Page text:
Peranso offers a wide variety of methods to analyse periodicities. An obvious question therefore is : which method should I use for what type of object (e.g., variable star). Are some period analysis methods better suited than others for specific types of variable stars or asteroids ?

This is a very difficult question to answer, and unfortunately there is no such thing as the "universal" period analysis method, that is the best choice for whatever type of object. Below, we present some simple guidelines, that may be helpful in answering the question.

There's an excellent paper by M.J. Graham et al, which compares several period finding algorithms, and addresses the above question too. It analyses the accuracy, reliability, performance etc of the algorithms.


Whatever method of Peranso you decide to use, always take following two remarks into consideration:

    • all period determination methods are dependent on the quality of the observations. Low quality light curves (few data points, noisier data) will produce results with lower reliability.
    • Use your eyes and your brain first before starting a period analysis. Draw a light curve of the observations, and inspect its shape, signature, characteristics, etc. We call this visual inspection. That by itself usually reveals very significant information. Unfortunately, our brain is not faultless, so we have to rely on other approaches too, using mathematical techniques. That's where Peranso enters the picture.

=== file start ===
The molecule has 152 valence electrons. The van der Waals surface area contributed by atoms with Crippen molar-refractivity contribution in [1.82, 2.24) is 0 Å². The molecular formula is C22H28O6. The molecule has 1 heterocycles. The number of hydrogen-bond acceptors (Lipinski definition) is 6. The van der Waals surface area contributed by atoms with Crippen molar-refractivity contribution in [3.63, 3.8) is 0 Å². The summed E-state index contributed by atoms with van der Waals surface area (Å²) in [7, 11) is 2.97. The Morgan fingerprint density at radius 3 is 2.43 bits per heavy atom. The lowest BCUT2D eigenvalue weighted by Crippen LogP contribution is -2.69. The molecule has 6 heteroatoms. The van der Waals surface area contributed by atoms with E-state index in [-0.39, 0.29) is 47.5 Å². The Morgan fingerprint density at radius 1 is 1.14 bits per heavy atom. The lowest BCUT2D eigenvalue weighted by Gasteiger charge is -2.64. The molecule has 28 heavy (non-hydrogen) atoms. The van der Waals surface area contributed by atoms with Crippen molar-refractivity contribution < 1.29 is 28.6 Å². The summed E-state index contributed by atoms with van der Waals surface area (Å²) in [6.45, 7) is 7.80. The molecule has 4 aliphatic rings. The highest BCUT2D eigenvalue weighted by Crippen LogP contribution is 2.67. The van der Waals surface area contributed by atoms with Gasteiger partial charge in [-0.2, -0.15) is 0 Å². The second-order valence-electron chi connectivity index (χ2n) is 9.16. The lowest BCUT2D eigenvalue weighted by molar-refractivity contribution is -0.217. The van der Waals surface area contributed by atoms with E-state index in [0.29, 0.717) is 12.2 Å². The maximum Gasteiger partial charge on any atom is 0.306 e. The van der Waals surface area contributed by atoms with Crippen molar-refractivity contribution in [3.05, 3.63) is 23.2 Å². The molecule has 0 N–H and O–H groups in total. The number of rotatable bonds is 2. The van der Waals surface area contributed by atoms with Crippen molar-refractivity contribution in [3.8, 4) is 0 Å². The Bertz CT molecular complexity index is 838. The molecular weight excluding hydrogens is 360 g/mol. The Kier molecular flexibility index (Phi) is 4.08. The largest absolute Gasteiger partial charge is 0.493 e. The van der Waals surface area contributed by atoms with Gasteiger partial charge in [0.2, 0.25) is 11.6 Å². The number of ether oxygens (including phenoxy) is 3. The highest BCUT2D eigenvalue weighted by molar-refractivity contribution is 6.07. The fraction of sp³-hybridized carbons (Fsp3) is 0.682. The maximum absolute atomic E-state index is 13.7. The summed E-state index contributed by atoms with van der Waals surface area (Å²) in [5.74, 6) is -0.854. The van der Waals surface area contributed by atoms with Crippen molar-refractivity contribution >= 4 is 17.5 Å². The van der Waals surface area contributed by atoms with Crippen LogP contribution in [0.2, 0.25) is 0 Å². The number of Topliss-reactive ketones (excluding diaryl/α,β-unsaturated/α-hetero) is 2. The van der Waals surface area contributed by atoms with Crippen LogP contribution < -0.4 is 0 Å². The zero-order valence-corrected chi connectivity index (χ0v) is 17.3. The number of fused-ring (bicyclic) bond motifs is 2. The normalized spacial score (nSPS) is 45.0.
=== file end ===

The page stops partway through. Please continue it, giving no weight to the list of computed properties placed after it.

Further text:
The selection of a period analysis method may be influenced by many things :

    • the amount of observations 
    • their spread in time (equally or unequally spaced) 
    • type of variations (regular-shaped or not) 
    • expected physical properties of the system (can it be multi-periodic) 
    • etc 

As a rule of thumb :

  • Delta Cepheids and RR Lyrae variables in general can be quite well analysed with the Lafler-Kinman method
  • Eclipsing binaries may produce dominant periods at half-period values. Lomb-Scargle and Generalized Lomb-Scargle are more sensitive to this, and hence are not recommended for such variables. CE is very successful in handling these stars.
  • Regular periodic variables (T Tau stars, Cepheids, Delta Scuti stars, Mirae, RR Lyrae, ...) are well suited for CE.
  • If you expect the system to be multi-periodic, use CLEANest.
  • If the light curve is highly non-sinusoidal, use ANOVA. Otherwise, you may consider DCDFT or CLEANest.
  • PDM is also well suited for highly non-sinusoidal data with only a few observations over a limited period of time.
  • FALC is a de facto standard for asteroid period analysis. Try that one first.
  • If you're studying exoplanet transits, use EEBLS.
  • If you suspect that the period of your variable is not constant over time, then use WWZ

In developing Peranso, I have studied hundreds of light curves of many different objects. Although there is no "universal" period analysis method, there is one that - in my humble opinion - comes pretty close, and that's ANOVA. I have been amazed by its power to improve peak detection sensitivity and to damp alias periods. Try it out yourself, and see if it suits your data. If not, there are many others to experiment with.